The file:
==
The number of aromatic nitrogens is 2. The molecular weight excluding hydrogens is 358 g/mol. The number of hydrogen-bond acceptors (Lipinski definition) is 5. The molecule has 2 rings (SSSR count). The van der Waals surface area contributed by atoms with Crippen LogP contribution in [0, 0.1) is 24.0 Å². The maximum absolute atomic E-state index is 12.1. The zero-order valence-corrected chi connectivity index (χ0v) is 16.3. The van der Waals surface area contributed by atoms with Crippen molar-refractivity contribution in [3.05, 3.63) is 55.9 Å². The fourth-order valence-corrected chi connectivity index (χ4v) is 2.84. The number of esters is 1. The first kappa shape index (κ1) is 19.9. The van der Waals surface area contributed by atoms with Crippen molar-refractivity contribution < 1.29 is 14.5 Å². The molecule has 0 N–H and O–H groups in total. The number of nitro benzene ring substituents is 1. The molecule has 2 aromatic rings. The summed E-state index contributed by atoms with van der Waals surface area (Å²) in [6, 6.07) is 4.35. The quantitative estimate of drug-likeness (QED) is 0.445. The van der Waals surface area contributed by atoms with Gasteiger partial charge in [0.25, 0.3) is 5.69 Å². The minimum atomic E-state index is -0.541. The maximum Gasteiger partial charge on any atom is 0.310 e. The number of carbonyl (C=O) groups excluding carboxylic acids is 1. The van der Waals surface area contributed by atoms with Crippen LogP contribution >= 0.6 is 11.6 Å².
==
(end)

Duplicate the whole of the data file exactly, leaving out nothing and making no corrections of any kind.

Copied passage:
The number of aromatic nitrogens is 2. The molecular weight excluding hydrogens is 358 g/mol. The number of hydrogen-bond acceptors (Lipinski definition) is 5. The molecule has 2 rings (SSSR count). The van der Waals surface area contributed by atoms with Crippen LogP contribution in [0, 0.1) is 24.0 Å². The maximum absolute atomic E-state index is 12.1. The zero-order valence-corrected chi connectivity index (χ0v) is 16.3. The van der Waals surface area contributed by atoms with Crippen molar-refractivity contribution in [3.05, 3.63) is 55.9 Å². The fourth-order valence-corrected chi connectivity index (χ4v) is 2.84. The number of esters is 1. The first kappa shape index (κ1) is 19.9. The van der Waals surface area contributed by atoms with Crippen molar-refractivity contribution < 1.29 is 14.5 Å². The molecule has 0 N–H and O–H groups in total. The number of nitro benzene ring substituents is 1. The molecule has 2 aromatic rings. The summed E-state index contributed by atoms with van der Waals surface area (Å²) in [6, 6.07) is 4.35. The quantitative estimate of drug-likeness (QED) is 0.445. The van der Waals surface area contributed by atoms with Gasteiger partial charge in [0.25, 0.3) is 5.69 Å². The minimum atomic E-state index is -0.541. The maximum Gasteiger partial charge on any atom is 0.310 e. The number of carbonyl (C=O) groups excluding carboxylic acids is 1. The van der Waals surface area contributed by atoms with Crippen LogP contribution >= 0.6 is 11.6 Å².